• I checked my meter. It read about 220 kilowatts usage per month over the last month. HOWEVER Centerpoint Energy (in TX) is billing me for about 1200 kilowatt hours apparently because that's what the last customer used and, when I called them, claimed they "could not read my meter". --------------------------------------... I called them a week and a half ago telling them to read my meter and that the back gate to the meter is unlocked and I have no dogs. However the bill still has not changed and the person I called simply said "if they are able to read the meter you will see a change on your bill" and gave me no way to, say, make sure the guy who supposedly reads my meter calls me when he tries to read it or let me contact him and make sure he can/does read it. --------------------------------------... Is there a law I can site against this sort of behavior or any way to make them read my meter (beyond simply reporting them to the Better Business Bureau)? I surely can NOT afford huge bills that do not correlate at all with my energy usage...especially after a huge down-payment for my new home...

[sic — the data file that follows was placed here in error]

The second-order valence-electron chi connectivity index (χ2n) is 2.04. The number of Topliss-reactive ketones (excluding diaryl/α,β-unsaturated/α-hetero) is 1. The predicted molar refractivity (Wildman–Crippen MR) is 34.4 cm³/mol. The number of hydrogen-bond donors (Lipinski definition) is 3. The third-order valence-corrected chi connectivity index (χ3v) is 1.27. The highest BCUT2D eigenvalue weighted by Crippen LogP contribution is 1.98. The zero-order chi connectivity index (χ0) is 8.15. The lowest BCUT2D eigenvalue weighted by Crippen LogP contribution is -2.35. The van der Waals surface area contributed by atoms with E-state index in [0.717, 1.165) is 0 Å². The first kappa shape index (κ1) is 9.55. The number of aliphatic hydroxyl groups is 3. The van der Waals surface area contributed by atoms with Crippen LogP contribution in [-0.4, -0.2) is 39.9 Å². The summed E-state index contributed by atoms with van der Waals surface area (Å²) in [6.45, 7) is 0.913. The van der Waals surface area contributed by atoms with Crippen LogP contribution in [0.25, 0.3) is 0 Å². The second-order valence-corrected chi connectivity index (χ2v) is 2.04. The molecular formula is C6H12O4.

• The Better Business Bureau has little say in this matter. The Public Utility Commission of Texas has the rules about this, I don't know about this specific situation, but I am going to look for it. Home page http://puc.state.tx.us/ If You Have a Complaint (generic page) http://puc.state.tx.us/ocp/complaints/co... Substantive Rules - Chapter 25 Applicable to Electric Service Providers http://puc.state.tx.us/rules/subrules/el... Found the URL: §25.25. Issuance and Format of Bills. http://puc.state.tx.us/rules/subrules/electric/25.25/25.25.cfm Here are the paragraphs that might interest you: === quote begin (d) Estimated bills. (1) An electric utility may submit estimated bills for good cause provided that an actual meter reading is taken no less than every third month. In months where the meter reader is unable to gain access to the premises to read the meter on regular meter reading trips, or in months when meters are not read, the electric utility must provide the customer with a postcard and request the customer to read the meter and return the card to the electric utility. If the postcard is not received by the electric utility in time for billing, the electric utility may estimate the meter reading and issue a bill. ===== quote end Reading this, sounds like they are sticking you with huge bills until they have to send someone out to physically read the meter, and then they will make adjustments later. You will still have to pay the current bill so you won't get the nuisance of late charges, but the excess amount paid will get credited to your next bill. Contact them again and demand someone come out and read the meter for the next month's billing instead of waiting three months. 1200 kw-h in one month is not a lot of electricity. Here's why: 1200 kw-h per month / 30 days per month = 40 kw-h per day 40 kw-h per day / 24 hour per day = 1.67 kw per hour A space heater - like the DeLonghi brand of oil-filled heaters - uses 1.5 kw at its maximum setting. So if the previous electric customer had just one electric heater turned on constantly, that would account for 1080 of the 1200 kilowatt-hours. The rest (120 kw-h) would be the refrigerator use, fans, lights, TV sets, computers, etc. and is not much less than your 220 kw-h of usage. To you this is high usage, but to other people (especially those who use electric heat) it is normal usage. ========== Now for the electric utility complaint form: http://puc.state.tx.us/rules/subrules/electric/25.30/25.30.cfm ===== quote begin: §25.30. Complaints. (a)Complaints to the electric utility. A customer or applicant may file a complaint in person, by letter, or by telephone with the electric utility. The electric utility shall promptly investigate and advise the complainant of the results within 21 days. (b)Supervisory review by the electric utility. Any electric utility customer or applicant has the right to request a supervisory review if they are not satisfied with the electric utility's response to their complaint. ===== quote end I think you need to invoke section b. I am not a Centerpoint customer as I live in Austin, Texas, but I do own stock in Centerpoint. Time for me to check the stock price ! TonyRB Sunday, December 13, 2009